Zwingli’s view of the sacraments, in particular, seems to have been shaped by this emphasis on “spiritual” worship. Holifield writes:
Zwingli believed that the Spirit acted directly on the souls of men without the mediation of material instruments. Implicit in that belief was a devaluation of external means, which, he said, could “never cleanse the soul.” In effect, Zwingli divided the world into material and spiritual spheres which could never intersect, and then he located Christian existence solely in the realm of spirit. Consequently, internal spiritual baptism, constituted by an immediate relation between the Spirit of God and the spirit of man, was not necessarily related to the external water baptism. Zwingli’s presuppositions left little room for baptismal efficacy. In 1525 he even denied that the sacrament could strengthen faith: “It does not justify the one who is baptized, nor does it confirm his faith, for it is not possible for an external thing to confirm faith” (p. 7)
By 1531, Zwingli did admit that the sacraments could strengthen faith, which is certainly an improvement on his earlier position.
It strikes me that this same sort of view lives on today. If Paul says something about baptism which sounds as if baptism is efficacious in some way, then people conclude that Paul mustn’t be talking about water baptism. He must mean Spirit baptism instead.
Looking for a topic for a doctoral dissertation in Reformation church history? Here’s one worth studying. Where did this “spiritual worship versus ‘physical, external’ worship” view come from? Some of the Reformers got it from Erasmus, but did it originate with him? Why the opposition to “externals”? What’s the exegesis behind that? Does it have something to do with the Reformer’s understanding of the move from Old Covenant to New Covenant? I expect so. What’s the rest of the history of this “not water baptism but Spirit baptism” interpretation? How did Reformed people end up claiming that God’s real work is immediate (i.e., unmediated)?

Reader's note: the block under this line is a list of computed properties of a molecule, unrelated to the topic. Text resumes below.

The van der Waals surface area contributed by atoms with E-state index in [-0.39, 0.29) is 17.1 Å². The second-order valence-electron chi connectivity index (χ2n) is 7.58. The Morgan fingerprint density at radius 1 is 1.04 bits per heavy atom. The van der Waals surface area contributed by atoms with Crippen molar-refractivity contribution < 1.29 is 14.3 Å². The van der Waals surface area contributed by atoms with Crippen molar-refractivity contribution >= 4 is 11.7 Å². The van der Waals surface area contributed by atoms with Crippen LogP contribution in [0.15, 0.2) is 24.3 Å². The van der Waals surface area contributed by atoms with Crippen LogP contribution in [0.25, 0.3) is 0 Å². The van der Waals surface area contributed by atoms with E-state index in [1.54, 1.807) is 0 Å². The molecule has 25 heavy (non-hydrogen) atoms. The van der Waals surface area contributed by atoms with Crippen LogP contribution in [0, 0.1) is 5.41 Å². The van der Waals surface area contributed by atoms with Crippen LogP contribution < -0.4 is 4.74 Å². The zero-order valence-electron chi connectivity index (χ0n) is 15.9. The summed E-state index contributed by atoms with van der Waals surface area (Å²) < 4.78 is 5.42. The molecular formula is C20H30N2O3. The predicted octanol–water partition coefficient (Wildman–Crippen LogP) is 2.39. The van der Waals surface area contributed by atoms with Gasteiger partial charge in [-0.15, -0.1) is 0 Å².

I imagine Holifield is going to give me some answers, though I want to be cautious as I read him. Reformation scholars, like other scholars, sometimes (mis)read their sources in terms of their own categories and questions. At any rate, the book looks like a very interesting read.
It’s the 493rd anniversary of John Calvin’s birth, and he’s celebrating on Valerie’s blog. Look! He’s about to smile….
The lectures from the 2002 Auburn Avenue Presbyterian Church’s Pastors’ Conference are now available online here. I’ve provided links to my three lectures in the column on the side under “Articles and Lectures.”
In related news, Christ Church in Moscow, Idaho, where Doug Wilson is the pastor, has posted their official response to the RPCUS resolutions.